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Construction Starts Show Sharp Contraction in April

Total construction starts declined 25 percent from March to April to a seasonally adjusted annual rate of $572.2 billion as COVID-19 and economic recession hit the construction sector, according to Dodge Data & Analytics. In April, nonresidential building starts fell 37 percent from March.

On a year-to-date basis through four months of 2020, total construction starts were 8 percent lower than the same period in 2019. Nonresidential building starts were off 14 percent, and were down 3 percent in April 2020, year over year. The Dodge Index tumbled to 121 (2000=100) in April from the 161 posted in March. This is the lowest reading of the Dodge Index since May 2014.

“The April starts data is definitely sobering, but also very much expected,” says Richard Branch, chief economist for Dodge Data & Analytics. “The near shuttering of the economy during April had a significant negative effect on the construction industry, leading to delays in both ongoing projects as well as those about to break ground. Even though parts of the country are beginning to reopen, and some areas that had paused construction are now restarting, it will be a very long road back to normalcy for the construction industry. Continued fear of a resurgence in the virus will lead to a continued reduction in economic activity over the coming months, affecting construction projects across the country. The economic and construction recoveries will remain sluggish until a vaccine or viable treatment becomes available.”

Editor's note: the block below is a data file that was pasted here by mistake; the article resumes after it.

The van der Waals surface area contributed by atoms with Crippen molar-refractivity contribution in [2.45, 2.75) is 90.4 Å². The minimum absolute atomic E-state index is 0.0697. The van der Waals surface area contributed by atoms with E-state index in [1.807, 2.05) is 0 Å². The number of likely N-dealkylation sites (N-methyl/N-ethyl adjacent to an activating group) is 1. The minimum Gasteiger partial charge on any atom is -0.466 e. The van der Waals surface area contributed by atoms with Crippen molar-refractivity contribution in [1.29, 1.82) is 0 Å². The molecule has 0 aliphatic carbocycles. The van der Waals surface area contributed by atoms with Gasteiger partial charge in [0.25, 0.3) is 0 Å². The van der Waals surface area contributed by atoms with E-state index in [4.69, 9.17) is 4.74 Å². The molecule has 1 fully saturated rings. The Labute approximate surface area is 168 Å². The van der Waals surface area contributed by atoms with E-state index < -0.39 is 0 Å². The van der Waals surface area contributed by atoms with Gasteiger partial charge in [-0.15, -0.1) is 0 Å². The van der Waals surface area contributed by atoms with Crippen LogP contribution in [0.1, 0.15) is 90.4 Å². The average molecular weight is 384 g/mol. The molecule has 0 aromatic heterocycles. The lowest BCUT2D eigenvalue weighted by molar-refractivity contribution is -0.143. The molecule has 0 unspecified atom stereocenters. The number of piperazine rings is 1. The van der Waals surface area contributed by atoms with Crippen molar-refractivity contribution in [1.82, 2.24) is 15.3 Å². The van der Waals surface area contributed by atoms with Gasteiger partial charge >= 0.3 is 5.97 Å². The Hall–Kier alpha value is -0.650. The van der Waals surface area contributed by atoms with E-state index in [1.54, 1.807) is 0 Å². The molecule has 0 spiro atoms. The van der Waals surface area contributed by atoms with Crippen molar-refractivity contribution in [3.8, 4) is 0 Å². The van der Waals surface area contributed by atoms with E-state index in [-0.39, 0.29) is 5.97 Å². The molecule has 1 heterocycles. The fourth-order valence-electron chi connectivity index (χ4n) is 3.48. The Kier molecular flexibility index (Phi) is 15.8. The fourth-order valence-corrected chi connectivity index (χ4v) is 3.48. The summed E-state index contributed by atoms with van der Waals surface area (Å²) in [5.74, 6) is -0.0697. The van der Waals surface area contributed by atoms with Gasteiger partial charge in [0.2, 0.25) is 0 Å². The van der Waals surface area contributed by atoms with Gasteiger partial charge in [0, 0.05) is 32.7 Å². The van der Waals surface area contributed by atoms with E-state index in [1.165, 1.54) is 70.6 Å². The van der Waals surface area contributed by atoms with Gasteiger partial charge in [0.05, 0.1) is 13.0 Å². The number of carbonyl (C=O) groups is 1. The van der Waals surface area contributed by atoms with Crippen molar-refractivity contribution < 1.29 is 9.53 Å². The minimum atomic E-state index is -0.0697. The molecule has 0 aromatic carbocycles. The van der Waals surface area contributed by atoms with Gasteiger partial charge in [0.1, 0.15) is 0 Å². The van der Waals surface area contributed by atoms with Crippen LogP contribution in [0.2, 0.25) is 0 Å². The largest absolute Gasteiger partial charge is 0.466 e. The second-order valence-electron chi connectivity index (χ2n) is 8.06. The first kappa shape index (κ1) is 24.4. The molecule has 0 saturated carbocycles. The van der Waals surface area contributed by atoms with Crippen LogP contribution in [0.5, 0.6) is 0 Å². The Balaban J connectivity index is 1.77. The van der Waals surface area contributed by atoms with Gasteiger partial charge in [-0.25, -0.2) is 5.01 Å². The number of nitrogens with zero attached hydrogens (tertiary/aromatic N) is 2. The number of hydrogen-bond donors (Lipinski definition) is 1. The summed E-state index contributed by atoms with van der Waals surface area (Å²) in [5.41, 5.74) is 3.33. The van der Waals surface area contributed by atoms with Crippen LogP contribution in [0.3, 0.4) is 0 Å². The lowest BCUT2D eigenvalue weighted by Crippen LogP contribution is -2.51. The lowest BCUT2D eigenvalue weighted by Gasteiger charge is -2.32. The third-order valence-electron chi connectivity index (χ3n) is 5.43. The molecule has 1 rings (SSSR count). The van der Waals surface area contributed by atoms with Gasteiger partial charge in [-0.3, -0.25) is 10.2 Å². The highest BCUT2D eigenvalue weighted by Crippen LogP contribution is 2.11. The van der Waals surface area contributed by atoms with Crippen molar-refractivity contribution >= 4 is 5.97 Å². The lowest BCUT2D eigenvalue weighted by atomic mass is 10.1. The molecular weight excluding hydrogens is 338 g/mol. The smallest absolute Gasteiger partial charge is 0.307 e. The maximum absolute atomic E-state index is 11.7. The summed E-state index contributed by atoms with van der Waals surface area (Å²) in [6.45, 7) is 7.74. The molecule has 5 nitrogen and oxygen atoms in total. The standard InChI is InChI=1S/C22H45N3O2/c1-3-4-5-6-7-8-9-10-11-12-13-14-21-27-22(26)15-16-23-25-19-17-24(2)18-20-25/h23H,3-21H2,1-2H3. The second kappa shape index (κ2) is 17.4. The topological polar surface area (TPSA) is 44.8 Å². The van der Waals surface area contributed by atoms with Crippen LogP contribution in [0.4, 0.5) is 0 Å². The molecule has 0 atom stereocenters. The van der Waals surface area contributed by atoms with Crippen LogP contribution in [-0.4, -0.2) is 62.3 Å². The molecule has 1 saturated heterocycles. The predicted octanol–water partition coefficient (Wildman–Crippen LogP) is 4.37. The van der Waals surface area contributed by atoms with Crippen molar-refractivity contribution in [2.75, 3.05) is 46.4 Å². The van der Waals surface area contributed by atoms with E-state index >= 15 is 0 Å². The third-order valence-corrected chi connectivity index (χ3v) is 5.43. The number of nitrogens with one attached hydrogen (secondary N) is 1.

Nonresidential building starts crashed 37 percent from March to April reaching a seasonally adjusted annual rate of $170.2 billion―the lowest monthly reading since early 2014. April’s decline was much sharper than any single month-to-month drop seen during the Great Recession. The severity of the decline was widespread. Commercial starts fell 47 percent, while institutional construction starts lost 26 percent. As a result of the April data, nonresidential building starts were down 14 percent year-to-date. Commercial starts were down 18 percent year-to-date, and institutional starts dropped 6 percent. In the past twelve months, nonresidential building starts were down 3 percent from the previous twelve months. Commercial starts were down 1 percent, while institutional building starts were 3 percent lower.

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